Just like any roasted meat, resting meatloaf after it’s cooked is crucial. Resting for a few minutes before cutting allows the moisture to redistribute through the meatloaf, resulting in a more tender and delicious texture and a meatloaf that stays together when cut.
Because ground meat is more likely to be contaminated with bacteria than other cuts, you can store ground meat in the refrigerator for only a couple days. The FDA says not to use meat that has turned brown, especially if it has an off odor or is tacky to touch, because food-borne illnesses are one of the more common hazards in the kitchen!
Both meatballs and meatloaf can be prepared in advance, making them great options for meal planning. Shape the meatballs or meatloaf and refrigerate for up to 24 hours. Alternatively, you can freeze uncooked meatballs or meatloaf for longer storage. Just thaw overnight in the refrigerator before cooking frozen meatballs or meatloaf.
Yes. You can either keep cooked meatballs and meatloaf in the refrigerator for three to four days, or freeze them for up to 3 months.
Ground meats are really versatile. Use them in tacos and tamale pie, moussaka and picadillo, stuff them into tomatoes or other veggies, or make them the star in pasta sauces like this sausage ragu.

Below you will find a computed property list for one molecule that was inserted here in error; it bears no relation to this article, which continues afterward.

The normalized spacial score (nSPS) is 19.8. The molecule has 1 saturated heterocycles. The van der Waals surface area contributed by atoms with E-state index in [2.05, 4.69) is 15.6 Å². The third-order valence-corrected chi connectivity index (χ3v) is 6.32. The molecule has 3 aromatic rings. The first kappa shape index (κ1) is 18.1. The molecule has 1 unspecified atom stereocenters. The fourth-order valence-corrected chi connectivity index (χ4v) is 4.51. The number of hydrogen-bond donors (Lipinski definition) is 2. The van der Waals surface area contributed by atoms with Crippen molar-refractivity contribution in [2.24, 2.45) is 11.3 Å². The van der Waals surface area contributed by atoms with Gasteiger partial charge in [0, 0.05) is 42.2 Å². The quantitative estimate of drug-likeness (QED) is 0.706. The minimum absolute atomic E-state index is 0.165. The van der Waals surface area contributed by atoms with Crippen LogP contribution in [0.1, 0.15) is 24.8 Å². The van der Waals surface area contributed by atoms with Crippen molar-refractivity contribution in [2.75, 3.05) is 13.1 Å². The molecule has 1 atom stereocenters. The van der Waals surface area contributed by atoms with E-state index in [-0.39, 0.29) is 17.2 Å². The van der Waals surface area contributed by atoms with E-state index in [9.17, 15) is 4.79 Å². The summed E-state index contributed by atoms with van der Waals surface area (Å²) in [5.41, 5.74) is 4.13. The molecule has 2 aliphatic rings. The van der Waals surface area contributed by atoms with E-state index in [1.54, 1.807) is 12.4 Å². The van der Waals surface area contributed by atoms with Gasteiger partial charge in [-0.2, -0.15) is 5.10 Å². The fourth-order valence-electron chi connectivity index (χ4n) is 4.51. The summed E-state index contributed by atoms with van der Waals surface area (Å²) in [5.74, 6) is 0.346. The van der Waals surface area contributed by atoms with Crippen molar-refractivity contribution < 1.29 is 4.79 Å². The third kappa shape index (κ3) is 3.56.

Certainly! Instead of using regular breadcrumbs, opt for gluten-free alternatives like crushed gluten-free crackers, gluten-free oats, or even almond meal.
Meatball and meatloaf recipes
Check out my favorite Ugly Duckling Bakery meatloaves and meatballs. But these four are where I would start:
Baked and fried meatballs
Baking meatballs allows for even cooking and a mostly hands-off approach. You can also pan-fry your meatballs before baking to create a delightful crust. Just a quick sear in a hot skillet with a drizzle of oil will do the trick.
With a few modifications to the formula, vegetarians can still delight in the joys of meatballs!
How to serve meatballs and meatloaf
To some degree, what you serve with meatballs and meatloaf will depend on what type of meatballs or meatloaf it is. Here are a few general ideas:
- Stick a toothpick in tiny meatballs for cocktail appetizers.
- Make a meatball bowl dinner with greens and grains in a single bowl.
- Have a meatball wrap for lunch.
- Make a meatball sub or a gourmet pizza with your favorite meatballs and tomato sauce.
- Wrap your meatloaf in a cheddar cheese or cream cheese pie crust. You’ll need a double crust recipe. Cook the meatloaf half-way, let it cool completely, then wrap in pie crust and bake.
The possibilities are endless! Now go make some magic!